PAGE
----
The Nursing Shortage: Statistics and Solutions

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The U.S. Department of Labor predicts that employment of Registered Nurses (RNs) is expected to grow 23 percent between 2006 and 2016 with 587,000 new jobs. These new jobs will be driven in part by advances in patient care, an increased emphasis on preventive care and an aging population. However, nursing shortage statistics show that there will not be enough RNs to fill these positions.

Possible Explanations for the Nursing Shortage

A number of factors have contributed to the rising number of vacant nursing positions. The main reasons seem to revolve around the:
  • aging population: Baby boomers are reaching retirement age, increasing the demand for health care services and the number of nurses needed to fulfill them.
  • average age of nurses: The average age of a nurse is 42.5, meaning many are retiring or will be retiring in the near future.
  • changes in opportunities for women: Ninety percent of nurses are women. While, in the past, women often chose nursing because their career opportunities were limited, today, women have an endless variety of jobs from which to choose. By the 1980s, women pursing nursing careers decreased dramatically.
  • enrollment in nursing schools: Enrollment in nursing schools has also declined in recent years.
  • high RN turnover rate: With limited nurses forced to take on additional patients and responsibilities, the turnover rate for RNs is high. Long hours and unpredictable schedules also contribute to the high turnover rate.
  • population growth: As the population grows, so does the need for health care services.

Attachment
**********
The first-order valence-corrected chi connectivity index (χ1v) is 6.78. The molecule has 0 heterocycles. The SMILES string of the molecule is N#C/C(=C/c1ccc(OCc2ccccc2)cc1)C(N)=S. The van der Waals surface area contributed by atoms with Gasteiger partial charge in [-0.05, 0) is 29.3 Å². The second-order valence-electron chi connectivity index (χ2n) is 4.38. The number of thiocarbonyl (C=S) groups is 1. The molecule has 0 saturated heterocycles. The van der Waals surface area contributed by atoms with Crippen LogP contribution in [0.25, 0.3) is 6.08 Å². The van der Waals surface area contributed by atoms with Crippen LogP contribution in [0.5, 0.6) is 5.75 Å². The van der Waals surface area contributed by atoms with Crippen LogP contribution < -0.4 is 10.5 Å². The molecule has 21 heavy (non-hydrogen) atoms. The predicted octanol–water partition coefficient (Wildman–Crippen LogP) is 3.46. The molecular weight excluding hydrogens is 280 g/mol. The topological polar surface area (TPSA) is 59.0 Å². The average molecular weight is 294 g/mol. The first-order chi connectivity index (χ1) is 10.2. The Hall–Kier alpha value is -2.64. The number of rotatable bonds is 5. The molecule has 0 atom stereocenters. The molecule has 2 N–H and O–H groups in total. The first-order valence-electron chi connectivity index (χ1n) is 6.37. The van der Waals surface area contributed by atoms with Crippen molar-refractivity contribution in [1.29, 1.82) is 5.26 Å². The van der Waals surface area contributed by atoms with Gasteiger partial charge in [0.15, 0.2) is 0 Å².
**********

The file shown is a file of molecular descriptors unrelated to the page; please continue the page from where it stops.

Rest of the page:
• restrictions on work visas: Restrictions on work visas limit health care facilities from hiring foreign nurses to fill vacant positions.
  • understaffed nursing schools: Many nursing schools are forced to turn away qualified applicants because of a limited number of faculty members. In addition, the average age of nursing teachers is 62.5, meaning that many current nursing teachers are nearing retirement.

Nursing Shortage Solutions

Health care experts have proposed a number of different solutions to the nursing shortage. However, not just one solution will be enough to fix the problem; a solution will most likely require changes across the board.
Some of the solutions that have been proposed are:
  • improving education: Nursing schools need to reassess the types of programs and degrees they offer to attract and retain more students.
  • increasing job security: As the number of available nursing jobs increases, more people may decide to pursue a nursing degree.
  • reverse bidding: Reverse bidding allows nurses to fill open shifts through a Web-based system. The RN is matched with a vacancy based on his or her qualifications.
  • staffing by a free agency: Some health care facilities use free agents to fill vacant shifts. Free agency nurses do not have a set schedule. They bid on shifts that were not filled by a health care facilities regular staff. A free agent nurse bids on an hourly rate or a shift bonus.
  • increasing wages: Higher wages will motivate more people to enter the nursing field.